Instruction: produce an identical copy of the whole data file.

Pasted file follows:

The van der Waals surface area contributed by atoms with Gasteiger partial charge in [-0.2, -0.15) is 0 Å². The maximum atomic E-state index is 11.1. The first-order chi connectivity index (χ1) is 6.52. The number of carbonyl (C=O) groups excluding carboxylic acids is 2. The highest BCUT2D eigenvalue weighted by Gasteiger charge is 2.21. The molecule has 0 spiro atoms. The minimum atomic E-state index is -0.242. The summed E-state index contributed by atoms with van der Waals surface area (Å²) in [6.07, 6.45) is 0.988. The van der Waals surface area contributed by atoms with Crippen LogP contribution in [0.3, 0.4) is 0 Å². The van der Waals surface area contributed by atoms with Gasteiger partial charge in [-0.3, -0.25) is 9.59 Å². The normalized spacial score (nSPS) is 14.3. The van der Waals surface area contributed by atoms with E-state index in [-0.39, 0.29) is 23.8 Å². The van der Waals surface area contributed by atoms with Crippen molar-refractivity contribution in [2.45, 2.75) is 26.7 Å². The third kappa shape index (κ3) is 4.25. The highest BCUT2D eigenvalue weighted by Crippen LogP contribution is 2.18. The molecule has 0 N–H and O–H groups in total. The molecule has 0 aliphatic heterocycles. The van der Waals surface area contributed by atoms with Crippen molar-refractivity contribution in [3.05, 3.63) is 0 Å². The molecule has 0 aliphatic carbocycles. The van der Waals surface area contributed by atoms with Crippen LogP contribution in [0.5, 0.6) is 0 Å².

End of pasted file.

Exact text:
The van der Waals surface area contributed by atoms with Gasteiger partial charge in [-0.2, -0.15) is 0 Å². The maximum atomic E-state index is 11.1. The first-order chi connectivity index (χ1) is 6.52. The number of carbonyl (C=O) groups excluding carboxylic acids is 2. The highest BCUT2D eigenvalue weighted by Gasteiger charge is 2.21. The molecule has 0 spiro atoms. The minimum atomic E-state index is -0.242. The summed E-state index contributed by atoms with van der Waals surface area (Å²) in [6.07, 6.45) is 0.988. The van der Waals surface area contributed by atoms with Crippen LogP contribution in [0.3, 0.4) is 0 Å². The van der Waals surface area contributed by atoms with Gasteiger partial charge in [-0.3, -0.25) is 9.59 Å². The normalized spacial score (nSPS) is 14.3. The van der Waals surface area contributed by atoms with E-state index in [-0.39, 0.29) is 23.8 Å². The van der Waals surface area contributed by atoms with Crippen molar-refractivity contribution in [2.45, 2.75) is 26.7 Å². The third kappa shape index (κ3) is 4.25. The highest BCUT2D eigenvalue weighted by Crippen LogP contribution is 2.18. The molecule has 0 N–H and O–H groups in total. The molecule has 0 aliphatic heterocycles. The van der Waals surface area contributed by atoms with Crippen molar-refractivity contribution in [3.05, 3.63) is 0 Å². The molecule has 0 aliphatic carbocycles. The van der Waals surface area contributed by atoms with Crippen LogP contribution in [0.5, 0.6) is 0 Å².